A Medicare license revocation can drastically affect a provider or practice; for example, more than 90% of primary care providers accept Medicare, and Medicare beneficiaries account for at least 50% of primary care physicians’ patient population. A revocation can jeopardize providers’ livelihood and lead to other consequences, including loss of hospital staff privileges, bars on reenrollment, and harm to a provider’s reputation within the medical community. Despite these penalties, as Medicare revocation rules evolved, CMS broadened the language permitting the agency to revoke a license, without much guidance or specificity, leaving providers with little information on the exact behavior they must avoid to prevent a revocation.
Since 2008, CMS has significantly expanded the instances in which a provider’s Medicare license can be revoked. In 2008, CMS added a new reason for revocation, 42 C.F.R. § 424.535(a)(10), which allows CMS to revoke a provider’s Medicare license if the provider does not document or does not provide CMS access to certain documentation. In 2014, CMS added a new section to 424.535(a)(8), section (a)(8)(ii).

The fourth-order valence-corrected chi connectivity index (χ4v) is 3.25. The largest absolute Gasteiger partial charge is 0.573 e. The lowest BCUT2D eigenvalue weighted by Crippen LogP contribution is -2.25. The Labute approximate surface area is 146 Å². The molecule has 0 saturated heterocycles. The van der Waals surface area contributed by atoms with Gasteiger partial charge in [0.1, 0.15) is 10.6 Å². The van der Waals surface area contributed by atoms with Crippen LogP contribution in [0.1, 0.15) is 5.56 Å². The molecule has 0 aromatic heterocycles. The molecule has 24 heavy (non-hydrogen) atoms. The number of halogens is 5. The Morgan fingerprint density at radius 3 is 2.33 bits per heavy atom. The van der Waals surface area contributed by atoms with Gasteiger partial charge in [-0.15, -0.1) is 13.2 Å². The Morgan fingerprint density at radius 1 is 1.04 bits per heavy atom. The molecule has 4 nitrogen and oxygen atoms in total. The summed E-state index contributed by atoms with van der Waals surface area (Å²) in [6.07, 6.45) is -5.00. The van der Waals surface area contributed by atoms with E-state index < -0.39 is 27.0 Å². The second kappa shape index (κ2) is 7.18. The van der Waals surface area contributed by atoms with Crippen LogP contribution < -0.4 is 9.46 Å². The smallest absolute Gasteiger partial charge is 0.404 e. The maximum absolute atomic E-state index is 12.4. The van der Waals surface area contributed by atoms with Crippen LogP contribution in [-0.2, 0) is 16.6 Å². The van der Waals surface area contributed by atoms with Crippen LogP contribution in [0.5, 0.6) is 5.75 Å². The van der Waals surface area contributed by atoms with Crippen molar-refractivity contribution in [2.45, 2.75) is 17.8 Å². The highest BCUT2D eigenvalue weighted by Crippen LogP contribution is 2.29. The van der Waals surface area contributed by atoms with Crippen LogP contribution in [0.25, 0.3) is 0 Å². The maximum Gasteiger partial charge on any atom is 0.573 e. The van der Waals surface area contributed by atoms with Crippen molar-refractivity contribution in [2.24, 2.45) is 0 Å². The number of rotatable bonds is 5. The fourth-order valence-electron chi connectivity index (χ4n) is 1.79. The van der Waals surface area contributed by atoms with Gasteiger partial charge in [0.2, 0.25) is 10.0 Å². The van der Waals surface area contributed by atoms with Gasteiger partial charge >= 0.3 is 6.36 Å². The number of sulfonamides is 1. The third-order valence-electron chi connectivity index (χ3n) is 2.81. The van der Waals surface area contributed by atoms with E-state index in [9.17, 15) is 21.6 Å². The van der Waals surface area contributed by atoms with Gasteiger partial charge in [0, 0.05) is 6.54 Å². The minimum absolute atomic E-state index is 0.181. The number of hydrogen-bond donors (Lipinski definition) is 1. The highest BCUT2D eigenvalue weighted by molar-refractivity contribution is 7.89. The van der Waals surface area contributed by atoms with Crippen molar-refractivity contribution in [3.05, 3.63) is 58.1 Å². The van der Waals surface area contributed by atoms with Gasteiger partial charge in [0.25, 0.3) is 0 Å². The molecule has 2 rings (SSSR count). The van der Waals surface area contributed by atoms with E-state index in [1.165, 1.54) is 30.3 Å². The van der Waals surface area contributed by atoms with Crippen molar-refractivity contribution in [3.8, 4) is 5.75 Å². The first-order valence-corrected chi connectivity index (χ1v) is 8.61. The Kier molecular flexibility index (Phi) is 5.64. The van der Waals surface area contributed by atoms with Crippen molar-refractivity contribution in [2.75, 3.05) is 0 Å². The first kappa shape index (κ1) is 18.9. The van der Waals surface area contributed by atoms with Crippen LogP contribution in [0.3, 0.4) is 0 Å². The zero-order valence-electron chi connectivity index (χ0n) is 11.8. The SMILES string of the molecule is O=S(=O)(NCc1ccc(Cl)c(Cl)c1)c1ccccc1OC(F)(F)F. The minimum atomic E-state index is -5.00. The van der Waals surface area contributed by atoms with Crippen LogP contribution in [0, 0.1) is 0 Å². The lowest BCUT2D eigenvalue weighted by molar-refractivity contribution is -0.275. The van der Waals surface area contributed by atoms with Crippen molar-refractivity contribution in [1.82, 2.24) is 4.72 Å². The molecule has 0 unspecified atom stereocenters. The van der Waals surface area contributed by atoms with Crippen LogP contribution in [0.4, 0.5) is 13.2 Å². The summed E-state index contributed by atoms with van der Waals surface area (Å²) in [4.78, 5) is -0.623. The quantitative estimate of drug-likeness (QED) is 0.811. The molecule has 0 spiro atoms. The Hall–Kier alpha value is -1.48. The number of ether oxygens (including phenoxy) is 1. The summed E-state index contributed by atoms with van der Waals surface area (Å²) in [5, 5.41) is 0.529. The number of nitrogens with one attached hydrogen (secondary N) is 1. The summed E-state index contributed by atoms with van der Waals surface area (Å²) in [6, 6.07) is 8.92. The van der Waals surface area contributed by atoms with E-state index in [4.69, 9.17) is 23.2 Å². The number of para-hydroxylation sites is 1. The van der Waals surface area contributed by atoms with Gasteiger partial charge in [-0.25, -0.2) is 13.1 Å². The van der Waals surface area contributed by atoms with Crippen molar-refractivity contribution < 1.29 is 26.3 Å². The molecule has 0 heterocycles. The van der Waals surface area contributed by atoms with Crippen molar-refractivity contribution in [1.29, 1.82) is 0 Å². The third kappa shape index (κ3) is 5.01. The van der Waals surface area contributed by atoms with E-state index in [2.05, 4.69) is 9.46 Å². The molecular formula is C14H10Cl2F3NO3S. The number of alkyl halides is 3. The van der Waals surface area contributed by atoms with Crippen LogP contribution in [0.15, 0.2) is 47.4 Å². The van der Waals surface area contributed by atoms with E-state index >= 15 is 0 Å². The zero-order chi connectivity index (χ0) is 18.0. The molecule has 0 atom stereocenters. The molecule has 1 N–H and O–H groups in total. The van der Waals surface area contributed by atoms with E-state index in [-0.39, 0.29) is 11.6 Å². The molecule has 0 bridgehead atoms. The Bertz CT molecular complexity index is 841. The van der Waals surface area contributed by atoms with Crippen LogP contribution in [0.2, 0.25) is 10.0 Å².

Under an (a)(8) revocation, CMS can revoke a provider’s enrollment in Medicare if the provider commits certain abuses related to billing. Prior to 2014, under the original rule, an (a)(8) revocation was limited to specific circumstances in which the provider submitted claims for services that could not have been provided to the individual on a the date of those services. These circumstances could include, the beneficiary is deceased, the physician or beneficiary is not in the location where the service were provided, or when the necessary equipment for the service were not in the location where the services occurred.